“Poppy Day” was observed on May 29th, in which the local Camp Fire Girls rendered the Legion valuable service in handling the sale of the “poppies”; the Legion awarded prizes to the two young ladies disposing of the largest number of poppies-Miss Erma Ginther winning first and Miss Virginia Glass second prize. While the observance of Memorial day was really a joint observance by the Legion and Camp Fire organizations, the Legion had charge of arranging the program, the Camp Fire participating. Among those on the program were Dr. W. F. Fisher, pastor of Brookneal Baptist church; Rev. W. R. Rickman, pastor of Ebenezer Baptist church, Naruna, and ex-Y. M. C. A. worker in the cantonments; B. F. Ginther, editor of the Union Star; Rev. J. M. Robeson, D. D. (better known to us as the fighting parson), Departmental Chaplain. Dr. Robeson making the main memorial address. The American Legion, followed by other ex-service men and the Camp Fire Girls, marched to the cemetery where the Legion decorated the graves of their former comrades and the Camp Fire Girls decorated the Old Confederate Soldiers’ graves. At the close of appropriate decoration ceremonies, taps were sounded and the Legion returned to their hall for final dismissal, and the Camp Fire Girls returned to their headquarters.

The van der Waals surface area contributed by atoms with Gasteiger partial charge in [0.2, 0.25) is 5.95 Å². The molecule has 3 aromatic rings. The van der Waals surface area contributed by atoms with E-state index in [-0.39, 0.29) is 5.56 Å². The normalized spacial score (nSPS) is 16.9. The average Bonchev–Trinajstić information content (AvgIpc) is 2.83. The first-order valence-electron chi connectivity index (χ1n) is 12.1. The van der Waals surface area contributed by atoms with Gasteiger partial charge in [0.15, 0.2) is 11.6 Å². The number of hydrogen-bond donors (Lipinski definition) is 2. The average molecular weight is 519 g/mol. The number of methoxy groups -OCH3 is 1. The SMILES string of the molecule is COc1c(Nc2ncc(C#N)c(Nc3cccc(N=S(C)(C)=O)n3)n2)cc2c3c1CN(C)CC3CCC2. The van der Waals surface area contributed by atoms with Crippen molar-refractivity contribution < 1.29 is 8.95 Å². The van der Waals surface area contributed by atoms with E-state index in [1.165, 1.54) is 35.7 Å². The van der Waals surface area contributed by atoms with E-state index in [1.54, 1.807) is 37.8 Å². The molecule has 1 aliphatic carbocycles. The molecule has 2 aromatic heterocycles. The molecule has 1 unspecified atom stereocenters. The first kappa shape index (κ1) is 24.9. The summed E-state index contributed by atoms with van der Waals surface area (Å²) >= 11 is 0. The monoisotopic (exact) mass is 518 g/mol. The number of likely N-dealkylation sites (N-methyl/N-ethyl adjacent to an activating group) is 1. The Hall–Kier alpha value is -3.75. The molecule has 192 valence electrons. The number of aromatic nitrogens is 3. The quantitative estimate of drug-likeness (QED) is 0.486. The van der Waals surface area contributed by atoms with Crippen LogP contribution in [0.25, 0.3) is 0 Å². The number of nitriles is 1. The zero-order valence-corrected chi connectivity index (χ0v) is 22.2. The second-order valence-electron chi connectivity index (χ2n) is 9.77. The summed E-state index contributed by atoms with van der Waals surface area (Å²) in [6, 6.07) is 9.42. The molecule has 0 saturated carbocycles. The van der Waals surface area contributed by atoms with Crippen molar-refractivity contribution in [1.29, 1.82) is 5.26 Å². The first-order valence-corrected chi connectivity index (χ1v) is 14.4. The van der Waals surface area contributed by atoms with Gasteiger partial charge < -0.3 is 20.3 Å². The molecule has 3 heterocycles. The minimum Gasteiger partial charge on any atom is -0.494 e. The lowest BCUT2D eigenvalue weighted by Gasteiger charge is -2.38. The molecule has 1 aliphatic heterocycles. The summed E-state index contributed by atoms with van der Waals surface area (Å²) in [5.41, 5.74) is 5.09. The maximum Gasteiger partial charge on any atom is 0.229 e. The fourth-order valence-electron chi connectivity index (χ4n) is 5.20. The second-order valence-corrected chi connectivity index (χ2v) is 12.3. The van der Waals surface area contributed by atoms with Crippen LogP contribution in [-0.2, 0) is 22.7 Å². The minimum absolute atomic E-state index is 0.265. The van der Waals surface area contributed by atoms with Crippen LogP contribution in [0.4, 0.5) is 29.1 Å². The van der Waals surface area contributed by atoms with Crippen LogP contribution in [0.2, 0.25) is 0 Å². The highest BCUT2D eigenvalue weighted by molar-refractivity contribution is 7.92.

When the memorial and decoration ceremonies were held on the 30th of May the Post found the local cemetery in a very bad shape. Owing to the sleet storm in February a large number of trees were damaged and broken limbs strew the ground; then, to add to this a very late wet spring had produced a big crop of weeds and briars, making it almost impossible to get to or find some of the graves. The local cemetery plot of some three or five acres was donoted to the town several years ago by Mrs. Mary J. Wickliffe (now deceased), and the state of affairs in which’ her property was left has made it impossible for the town to get a clear title to the plot. There are no funds to provide care for the cemetery and the plot is only looked after by the friends and relatives of those buried there, but in right many instances there are parties buried there who have no friends or relatives in this vicinity to care for their graves. The Legion immediately took steps to clean the place up. A meeting was called, a date set for the work, and when the time arrived there was no want for help. The Legion turned out and, augmented by a large number of public spirited citizens wielding axes, saws, scythes, pick axes, hoes and rakes, fell to trimming up trees, removing or repairing broken down plot fences, cutting briars and weeds, filling sunken graves, and in a few hours’ time made a wonderful transformation, turning the cemetery from a weed and briar patch to as beautiful a city of the dead as may be found in any town of like size in the country. Many parties driving through were ‘heard to remark about the wonderful change in it. And Mayor R. D. Williams wrote the local Post a letter of thanks on behalf of the town and highly commended the spirit of civic pride manifested in the work.